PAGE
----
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Six-gun salute to Sampras

July 4, 1999

PETE SAMPRAS is entitled to be recognised as one of the great athletes of this vanishing 20th century. There will be those who question the right of a tennis player to be mentioned on the same page as Muhammad Ali or Pele. They are in urgent need of medication. Sampras's body was on Centre Court as he recorded his sixth Wimbledon victory in seven years yesterday but his spirit was far above.

A straight-sets victory over Andre Agassi, 6-3, 6-4, 7-5, took Sampras level with Roy Emerson's record of 12 titles in Grand Slam events. Emerson will be an ex- record-holder very soon. Technically, Agassi is world No 1 this morning. But the computer that came up with that calculation is off with the electronic fairies.

In the first two sets especially, Sampras's game rose to a place where the rest of us will never go, except as dazzled voyeurs. It was sport as transcendence. And now many followers of the game will happily give up hope of ever seeing anything better on a tennis court.

There were 128 players in the men's singles a fortnight ago, and the other 126 must have shrivelled as they watched Sampras unravel his almost manically intense fellow American.

For a fortnight Agassi had borne the look of a prize-fighter who had just burst out of a gym ready to wreak havoc. For six matches, he did. Then this.

"I ran into a bus today," he said.

"This is probably the best I've played in many years," Sampras said. "Andre brings out the best in me. He elevates my tennis to a level that's phenomenal. I need to be at my best against him. If I'm not, it's a long day."

It took Sampras only 1 hr 54 min to break Agassi's winning sequence of 13 matches, stretching back last month's French Open in Paris. "If he always plays that way against me, I'm going to win two out of every 10," Agassi said.

Two is stretching it a bit. In this form, Sampras is able to levitate like Michael Jordan. He can cut, slice, drive, lob and volley expertly. Most of all, he can summon a champion's will to play better than he has all fortnight, to do what's necessary and meet each threat.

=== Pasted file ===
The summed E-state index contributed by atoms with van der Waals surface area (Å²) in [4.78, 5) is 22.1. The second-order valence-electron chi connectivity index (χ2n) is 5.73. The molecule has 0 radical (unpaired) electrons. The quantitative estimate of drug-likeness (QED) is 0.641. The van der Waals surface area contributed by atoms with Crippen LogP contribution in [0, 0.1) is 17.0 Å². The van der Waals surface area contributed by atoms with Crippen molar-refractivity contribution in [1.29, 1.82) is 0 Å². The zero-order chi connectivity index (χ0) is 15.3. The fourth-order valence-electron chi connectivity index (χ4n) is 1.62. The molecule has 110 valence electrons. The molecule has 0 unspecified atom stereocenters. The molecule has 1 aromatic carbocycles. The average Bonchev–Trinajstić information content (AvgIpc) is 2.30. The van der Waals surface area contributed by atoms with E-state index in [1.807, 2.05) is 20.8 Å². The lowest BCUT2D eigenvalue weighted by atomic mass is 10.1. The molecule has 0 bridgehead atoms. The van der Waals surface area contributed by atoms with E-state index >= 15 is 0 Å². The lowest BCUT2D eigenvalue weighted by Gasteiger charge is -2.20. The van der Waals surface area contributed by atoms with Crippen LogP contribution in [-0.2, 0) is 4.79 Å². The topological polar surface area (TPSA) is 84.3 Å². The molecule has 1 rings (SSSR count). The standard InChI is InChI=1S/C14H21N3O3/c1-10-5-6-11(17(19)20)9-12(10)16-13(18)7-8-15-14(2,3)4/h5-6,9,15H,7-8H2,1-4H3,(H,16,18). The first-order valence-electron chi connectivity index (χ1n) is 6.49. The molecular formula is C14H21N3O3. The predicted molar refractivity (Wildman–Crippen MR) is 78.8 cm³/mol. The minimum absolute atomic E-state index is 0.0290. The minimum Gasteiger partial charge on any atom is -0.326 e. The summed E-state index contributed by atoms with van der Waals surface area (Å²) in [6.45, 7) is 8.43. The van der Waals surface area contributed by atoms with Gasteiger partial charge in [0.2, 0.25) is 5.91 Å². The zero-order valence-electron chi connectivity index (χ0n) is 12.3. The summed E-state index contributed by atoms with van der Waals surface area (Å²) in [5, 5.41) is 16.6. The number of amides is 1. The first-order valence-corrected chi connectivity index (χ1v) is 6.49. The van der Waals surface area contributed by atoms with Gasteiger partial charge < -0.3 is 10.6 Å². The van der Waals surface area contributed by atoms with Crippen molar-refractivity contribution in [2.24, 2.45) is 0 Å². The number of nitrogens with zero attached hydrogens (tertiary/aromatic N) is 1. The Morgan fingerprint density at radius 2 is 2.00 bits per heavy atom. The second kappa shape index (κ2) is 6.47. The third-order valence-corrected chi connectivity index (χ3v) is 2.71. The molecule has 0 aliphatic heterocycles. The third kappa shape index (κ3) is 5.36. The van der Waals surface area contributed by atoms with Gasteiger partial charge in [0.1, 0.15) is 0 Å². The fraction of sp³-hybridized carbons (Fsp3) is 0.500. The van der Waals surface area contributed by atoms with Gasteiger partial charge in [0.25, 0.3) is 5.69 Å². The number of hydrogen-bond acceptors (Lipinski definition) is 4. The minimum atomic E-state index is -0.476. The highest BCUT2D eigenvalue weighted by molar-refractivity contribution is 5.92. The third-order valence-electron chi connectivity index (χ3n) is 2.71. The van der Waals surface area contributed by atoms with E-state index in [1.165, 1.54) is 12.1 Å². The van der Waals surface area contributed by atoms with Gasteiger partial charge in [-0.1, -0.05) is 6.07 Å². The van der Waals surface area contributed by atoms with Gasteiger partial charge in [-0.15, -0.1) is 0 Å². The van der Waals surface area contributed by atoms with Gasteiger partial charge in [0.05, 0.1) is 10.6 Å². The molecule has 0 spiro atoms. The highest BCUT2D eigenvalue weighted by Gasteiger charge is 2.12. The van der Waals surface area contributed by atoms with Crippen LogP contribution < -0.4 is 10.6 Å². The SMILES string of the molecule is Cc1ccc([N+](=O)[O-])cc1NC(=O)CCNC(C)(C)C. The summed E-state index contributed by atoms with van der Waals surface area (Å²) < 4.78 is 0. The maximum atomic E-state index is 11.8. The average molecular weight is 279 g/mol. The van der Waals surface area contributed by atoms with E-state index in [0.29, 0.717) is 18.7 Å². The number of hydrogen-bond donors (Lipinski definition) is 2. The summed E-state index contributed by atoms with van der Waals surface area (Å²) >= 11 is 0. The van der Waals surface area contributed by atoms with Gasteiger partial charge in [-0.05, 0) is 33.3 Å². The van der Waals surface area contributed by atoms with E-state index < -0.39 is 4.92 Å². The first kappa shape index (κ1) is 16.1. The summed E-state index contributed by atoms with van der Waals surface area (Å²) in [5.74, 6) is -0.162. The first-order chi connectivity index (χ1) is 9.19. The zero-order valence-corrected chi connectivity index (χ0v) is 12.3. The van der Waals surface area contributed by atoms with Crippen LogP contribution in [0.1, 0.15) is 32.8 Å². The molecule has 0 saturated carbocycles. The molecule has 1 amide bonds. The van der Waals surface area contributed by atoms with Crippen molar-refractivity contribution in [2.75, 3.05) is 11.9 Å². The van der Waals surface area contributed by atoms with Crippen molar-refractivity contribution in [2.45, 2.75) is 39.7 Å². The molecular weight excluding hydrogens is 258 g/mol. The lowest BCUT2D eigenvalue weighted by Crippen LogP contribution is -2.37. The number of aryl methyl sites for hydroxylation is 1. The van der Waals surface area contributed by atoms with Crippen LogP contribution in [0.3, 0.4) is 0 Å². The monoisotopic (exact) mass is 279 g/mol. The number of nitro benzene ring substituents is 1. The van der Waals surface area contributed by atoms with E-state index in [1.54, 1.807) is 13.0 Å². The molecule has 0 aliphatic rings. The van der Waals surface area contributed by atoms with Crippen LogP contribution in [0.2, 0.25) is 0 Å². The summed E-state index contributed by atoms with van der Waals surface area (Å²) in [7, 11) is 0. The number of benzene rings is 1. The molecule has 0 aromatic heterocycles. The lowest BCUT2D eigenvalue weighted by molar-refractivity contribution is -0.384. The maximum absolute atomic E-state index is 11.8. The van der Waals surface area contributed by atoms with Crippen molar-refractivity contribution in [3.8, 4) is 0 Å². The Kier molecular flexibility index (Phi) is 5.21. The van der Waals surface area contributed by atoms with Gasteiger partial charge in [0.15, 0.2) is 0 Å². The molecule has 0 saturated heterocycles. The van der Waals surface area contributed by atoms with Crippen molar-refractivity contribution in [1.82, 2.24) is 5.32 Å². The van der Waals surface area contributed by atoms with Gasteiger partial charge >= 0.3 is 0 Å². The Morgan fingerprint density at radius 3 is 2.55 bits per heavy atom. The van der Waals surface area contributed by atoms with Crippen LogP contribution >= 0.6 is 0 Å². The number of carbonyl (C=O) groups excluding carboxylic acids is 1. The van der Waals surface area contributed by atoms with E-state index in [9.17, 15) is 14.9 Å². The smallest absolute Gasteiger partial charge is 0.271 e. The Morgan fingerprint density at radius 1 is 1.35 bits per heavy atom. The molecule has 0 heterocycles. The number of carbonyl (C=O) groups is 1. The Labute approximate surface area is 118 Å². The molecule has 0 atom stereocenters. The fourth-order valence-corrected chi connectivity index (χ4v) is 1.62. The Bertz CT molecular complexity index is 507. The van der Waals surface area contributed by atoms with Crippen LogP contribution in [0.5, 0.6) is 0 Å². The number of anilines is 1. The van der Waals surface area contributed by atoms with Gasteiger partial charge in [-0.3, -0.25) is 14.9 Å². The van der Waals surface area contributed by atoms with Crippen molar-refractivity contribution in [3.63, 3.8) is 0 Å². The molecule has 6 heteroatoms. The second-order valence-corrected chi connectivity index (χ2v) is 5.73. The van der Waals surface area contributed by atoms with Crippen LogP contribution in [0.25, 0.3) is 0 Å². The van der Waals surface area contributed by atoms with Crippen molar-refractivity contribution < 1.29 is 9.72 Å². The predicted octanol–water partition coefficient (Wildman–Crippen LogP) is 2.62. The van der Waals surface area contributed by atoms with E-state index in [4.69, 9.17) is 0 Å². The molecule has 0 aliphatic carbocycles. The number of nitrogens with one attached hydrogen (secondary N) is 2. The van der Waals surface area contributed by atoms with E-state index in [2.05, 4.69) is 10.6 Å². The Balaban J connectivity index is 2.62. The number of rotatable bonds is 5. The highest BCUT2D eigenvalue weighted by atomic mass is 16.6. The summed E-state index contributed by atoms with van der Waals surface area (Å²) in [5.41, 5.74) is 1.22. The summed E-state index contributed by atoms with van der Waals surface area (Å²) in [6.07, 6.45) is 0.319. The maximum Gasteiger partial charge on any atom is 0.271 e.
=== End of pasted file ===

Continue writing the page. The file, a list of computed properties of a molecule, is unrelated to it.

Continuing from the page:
Time is running out for sport's lavishly rewarded quasi pop stars to demand inclusion in the century's absolute and unchallengeable elite. Sampras is definitely in. The only player to have won seven Wimbledon men's titles was a Corinthian called W C Renshaw in the 1880s. Sportsmen were so unheralded in those days that they had to make do with initials.

Agassi - who ought to know - thinks Sampras could win three or four more titles. Already, he has won 12 of the 14 Grand Slam finals he has contested.

The man has everything: most obviously, yesterday, that sacred capacity to crank up his own excellence so that even the most accomplished opponent feels as if he is trying to light a barbecue in a typhoon.

Agassi said it best: "I went out there expecting him to be a big pain in the ass. I knew he would play big in the biggest situations. He played some impeccable tennis at the important times. You've got to weather his storm. When you do that he's vulnerable, but his storm was too strong today."

The point is that Sampras's performance went way beyond what seems possible to the eye. If a measure of greatness is how many times one feels startled, astonished, bemused during a match, then the 24th meeting of Sampras and Agassi felt like a display of greatness in an event that has too often descended into an exposition of naked power.